Fish takes on a deliciously moist texture when slow roasted in a smoker. The meat of the fish easily peels away in tender, flaky chunks as it is infused with all the flavors of sweet smoky wood. When paired with seasonings of fresh herbs and citrus aromatics, smoked fish is a tasty treat that you can feel good about indulging in.
Combine water, sugar, and 1/2 cup salt. Place fish in a nonreactive dish; cover with brine. Refrigerate for 2 hours.
Heat charcoal grill to medium, piling coals on 1 side to set up direct and indirect heat zones. Set a drip pan under the grill grate in the indirect heat zone.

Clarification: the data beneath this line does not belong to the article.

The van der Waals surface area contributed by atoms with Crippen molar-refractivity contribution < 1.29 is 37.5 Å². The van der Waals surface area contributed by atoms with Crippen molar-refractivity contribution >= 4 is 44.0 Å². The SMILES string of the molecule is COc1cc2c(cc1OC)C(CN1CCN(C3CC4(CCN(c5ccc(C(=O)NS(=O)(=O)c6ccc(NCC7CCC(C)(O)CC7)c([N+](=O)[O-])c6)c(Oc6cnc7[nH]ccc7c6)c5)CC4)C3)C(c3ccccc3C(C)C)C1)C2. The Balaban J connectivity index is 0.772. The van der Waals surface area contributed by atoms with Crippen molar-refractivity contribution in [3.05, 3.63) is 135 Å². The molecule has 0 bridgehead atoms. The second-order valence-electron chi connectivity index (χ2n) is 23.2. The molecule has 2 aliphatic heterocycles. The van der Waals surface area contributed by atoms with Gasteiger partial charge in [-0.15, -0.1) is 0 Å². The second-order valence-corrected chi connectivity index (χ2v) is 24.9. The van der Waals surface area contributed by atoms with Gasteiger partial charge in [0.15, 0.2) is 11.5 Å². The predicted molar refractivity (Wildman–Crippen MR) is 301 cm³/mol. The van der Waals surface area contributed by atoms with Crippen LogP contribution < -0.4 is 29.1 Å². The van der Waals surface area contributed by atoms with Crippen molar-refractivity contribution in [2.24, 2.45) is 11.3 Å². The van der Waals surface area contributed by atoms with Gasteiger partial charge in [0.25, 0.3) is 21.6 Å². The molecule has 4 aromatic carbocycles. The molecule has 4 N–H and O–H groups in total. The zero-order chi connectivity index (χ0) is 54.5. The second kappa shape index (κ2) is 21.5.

Soak wood trimmings in water for 30 minutes. Drain (if smoking whole trout or char, leave 1/2 cup wood in water); add to coals.
Smoke the fish: Once smoke develops, place fish in a lightly oiled grill basket. Transfer to grill rack, and set over drip pan. Open lid vent, and position over fish. (This will direct smoke to impart maximum smokiness.)
For the trout fillets
Smoke fish until cooked through but not dry, 12 to 15 minutes.
For the whole trout
Smoke for 10 minutes. Flip basket. Drain remaining 1/2 cup wood; add to coals. Smoke fish until cooked through but not dry, 8 to 10 minutes more.
For the side of arctic char
Smoke for 10 minutes. Drain remaining 1/2 cup wood; add to coals. Smoke fish until cooked through but not dry, 13 to 15 minutes more.
Fish can be brined overnight for a deeper flavor. Pickled onions, tomatoes, capers, sour cream, and cream cheese all pair beautifully with smoked fish.
HungryForever is a leading food-focused media property that obsessively covers food-based based businesses, featuring new restaurants and breaking food news.